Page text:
Comment: furloughing has simply delayed the inevitable for zombie firms writes Ian Carrotte of ICSM Credit
As soon as the Chancellor Rishi Sunak announced the introduction of the furlough scheme at the start of the Covid-19 crisis my immediate reaction was it wouldn’t end well. How can companies survive with little or no income when all the overheads continue as before? Without reserves firms face at best a shrunk down operation and at worst insolvency.
And that’s precisely what we are seeing as retailers reopen – or not – and the hospitality and travel industries plead for a relaxation of the two metre social distancing rule. Around 600,000 workers have lost their jobs since March 23, with many more to follow as businesses great and small realise they have to restructure or collapse. In short furloughing has simply prolonged the inevitable.
Zombies kept alive by furloughing staff
Furloughing has kept zombie companies alive for a few weeks but since so many were barely able to repay their debts before the crisis there is and will be a high casualty rate. In retail there’s Autonomy, Cath Kidston and Victoria’s Secret to name but a few while the list of empty pubs and restaurants that won’t reopen increases daily. In contracting industries like high street retailing, the newspaper business and motor manufacturing the furlough scheme is if anything making a bad situation worse.
Meanwhile many profitable start-ups, freelancers and sole-traders have been unable to access the grants, the loans or even the furloughing scheme – and have been left to fend for themselves. Instead a list of the greedy companies with plenty of cash such as Virgin Atlantic, Arcadia, Primark and Optare have helped themselves to what their lawyers call ‘free money’ at the tax-payers’ expense. With an end to furloughing in sight the zombie companies, the how-have-they-survived-until-now companies, the heavily in debt firms and businesses with unhelpful bank managers will go bust. And those that are left will wonder why billions of pounds were ploughed into furloughing when perfectly sound businesses were given little or no help. It is all working out rather predictably with the end of furloughing resulting in collapsed firms, unpaid suppliers and millions out of work.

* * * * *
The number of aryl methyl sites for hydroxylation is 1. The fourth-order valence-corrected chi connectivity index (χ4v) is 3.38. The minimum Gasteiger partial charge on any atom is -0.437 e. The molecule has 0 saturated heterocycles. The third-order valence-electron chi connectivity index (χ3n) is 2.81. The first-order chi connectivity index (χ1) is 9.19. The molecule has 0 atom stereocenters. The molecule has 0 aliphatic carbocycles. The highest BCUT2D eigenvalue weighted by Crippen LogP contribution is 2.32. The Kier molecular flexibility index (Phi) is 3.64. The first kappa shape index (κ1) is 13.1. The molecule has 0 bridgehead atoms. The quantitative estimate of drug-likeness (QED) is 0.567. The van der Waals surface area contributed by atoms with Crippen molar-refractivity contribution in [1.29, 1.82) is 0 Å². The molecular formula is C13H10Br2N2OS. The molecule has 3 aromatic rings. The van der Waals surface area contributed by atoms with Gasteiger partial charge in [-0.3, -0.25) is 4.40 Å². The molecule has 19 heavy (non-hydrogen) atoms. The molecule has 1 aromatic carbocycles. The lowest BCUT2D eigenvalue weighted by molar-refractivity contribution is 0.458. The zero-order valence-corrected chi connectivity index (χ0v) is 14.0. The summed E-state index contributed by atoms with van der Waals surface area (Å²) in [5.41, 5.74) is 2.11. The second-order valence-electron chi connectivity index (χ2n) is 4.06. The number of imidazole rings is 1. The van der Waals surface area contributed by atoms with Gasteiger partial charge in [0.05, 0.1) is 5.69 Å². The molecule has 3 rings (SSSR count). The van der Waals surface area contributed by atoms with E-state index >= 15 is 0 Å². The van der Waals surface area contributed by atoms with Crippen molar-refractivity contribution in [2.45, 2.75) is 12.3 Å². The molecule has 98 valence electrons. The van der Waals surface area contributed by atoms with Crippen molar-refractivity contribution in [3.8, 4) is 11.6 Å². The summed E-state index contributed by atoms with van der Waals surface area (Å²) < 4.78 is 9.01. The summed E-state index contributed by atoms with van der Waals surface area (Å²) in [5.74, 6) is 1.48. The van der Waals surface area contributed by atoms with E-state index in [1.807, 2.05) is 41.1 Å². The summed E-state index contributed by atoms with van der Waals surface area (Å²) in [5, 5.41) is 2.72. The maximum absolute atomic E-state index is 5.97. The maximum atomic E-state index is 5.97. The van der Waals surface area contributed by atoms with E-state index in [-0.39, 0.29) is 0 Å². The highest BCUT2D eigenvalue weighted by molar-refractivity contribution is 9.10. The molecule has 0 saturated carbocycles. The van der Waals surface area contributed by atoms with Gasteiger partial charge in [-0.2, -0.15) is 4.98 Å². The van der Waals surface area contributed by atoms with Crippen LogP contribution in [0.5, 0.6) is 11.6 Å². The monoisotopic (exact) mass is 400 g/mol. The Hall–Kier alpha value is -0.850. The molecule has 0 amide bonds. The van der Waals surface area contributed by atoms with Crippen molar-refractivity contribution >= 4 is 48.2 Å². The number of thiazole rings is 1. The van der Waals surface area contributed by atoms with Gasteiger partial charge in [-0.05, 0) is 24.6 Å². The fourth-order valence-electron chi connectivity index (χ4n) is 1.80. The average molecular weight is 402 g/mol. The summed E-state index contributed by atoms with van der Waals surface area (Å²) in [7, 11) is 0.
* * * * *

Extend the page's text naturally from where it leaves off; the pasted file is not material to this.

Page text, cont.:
Fashion firm swoops to buy rival’s online business
The internet based fashion house BooHoo has bought the online brands of Oasis and Warehouse out of administration for £5.25m after announcing its own online sales rose 45% during the lock down. Manchester-based Boohoo also splashed the cash and bought brands MissPap, Karen Millen and Coast earlier this year. Very few of the Oasis and Warehouse’s 1,800 workers will be taken on as the chain has already closed ita 90 shops and 437 concessions in department stores.
Tipper firm tips up
Haulier P J Brown (Construction) has gone into administration blaming the end on the effects of the Covid-19 pandemic. Based in Crawley the tipper truck and haulier founded in 1980 had 79 vehicles and have appointed joint administrators Nicholas Cusack and David Perkins of Parker Andrews and Andrew Andronikou of Quantuma. However PJ Brown (Civil Engineering) continues to trade.
Long Tall Sally cut short